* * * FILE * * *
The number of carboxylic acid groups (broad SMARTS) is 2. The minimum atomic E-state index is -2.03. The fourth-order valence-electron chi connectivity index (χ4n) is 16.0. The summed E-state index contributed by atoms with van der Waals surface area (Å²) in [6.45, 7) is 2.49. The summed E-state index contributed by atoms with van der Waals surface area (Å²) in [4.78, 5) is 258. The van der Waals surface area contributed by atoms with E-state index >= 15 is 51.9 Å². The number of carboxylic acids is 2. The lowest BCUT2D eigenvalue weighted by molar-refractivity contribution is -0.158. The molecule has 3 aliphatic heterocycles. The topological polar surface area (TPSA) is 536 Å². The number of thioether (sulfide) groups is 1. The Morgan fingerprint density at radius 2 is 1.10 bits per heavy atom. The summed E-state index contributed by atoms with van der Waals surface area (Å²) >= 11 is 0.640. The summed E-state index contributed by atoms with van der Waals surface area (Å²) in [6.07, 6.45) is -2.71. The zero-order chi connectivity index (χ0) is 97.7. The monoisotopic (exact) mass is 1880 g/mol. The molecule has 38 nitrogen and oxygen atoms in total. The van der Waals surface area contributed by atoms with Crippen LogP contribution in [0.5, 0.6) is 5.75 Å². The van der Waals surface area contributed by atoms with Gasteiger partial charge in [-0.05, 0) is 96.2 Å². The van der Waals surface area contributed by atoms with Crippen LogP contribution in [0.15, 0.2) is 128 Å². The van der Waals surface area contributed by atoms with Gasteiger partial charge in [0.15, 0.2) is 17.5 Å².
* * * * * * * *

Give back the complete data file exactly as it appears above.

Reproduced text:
The number of carboxylic acid groups (broad SMARTS) is 2. The minimum atomic E-state index is -2.03. The fourth-order valence-electron chi connectivity index (χ4n) is 16.0. The summed E-state index contributed by atoms with van der Waals surface area (Å²) in [6.45, 7) is 2.49. The summed E-state index contributed by atoms with van der Waals surface area (Å²) in [4.78, 5) is 258. The van der Waals surface area contributed by atoms with E-state index >= 15 is 51.9 Å². The number of carboxylic acids is 2. The lowest BCUT2D eigenvalue weighted by molar-refractivity contribution is -0.158. The molecule has 3 aliphatic heterocycles. The topological polar surface area (TPSA) is 536 Å². The number of thioether (sulfide) groups is 1. The Morgan fingerprint density at radius 2 is 1.10 bits per heavy atom. The summed E-state index contributed by atoms with van der Waals surface area (Å²) >= 11 is 0.640. The summed E-state index contributed by atoms with van der Waals surface area (Å²) in [6.07, 6.45) is -2.71. The zero-order chi connectivity index (χ0) is 97.7. The monoisotopic (exact) mass is 1880 g/mol. The molecule has 38 nitrogen and oxygen atoms in total. The van der Waals surface area contributed by atoms with Crippen LogP contribution in [0.5, 0.6) is 5.75 Å². The van der Waals surface area contributed by atoms with Gasteiger partial charge in [-0.05, 0) is 96.2 Å². The van der Waals surface area contributed by atoms with Crippen LogP contribution in [0.15, 0.2) is 128 Å². The van der Waals surface area contributed by atoms with Gasteiger partial charge in [0.15, 0.2) is 17.5 Å².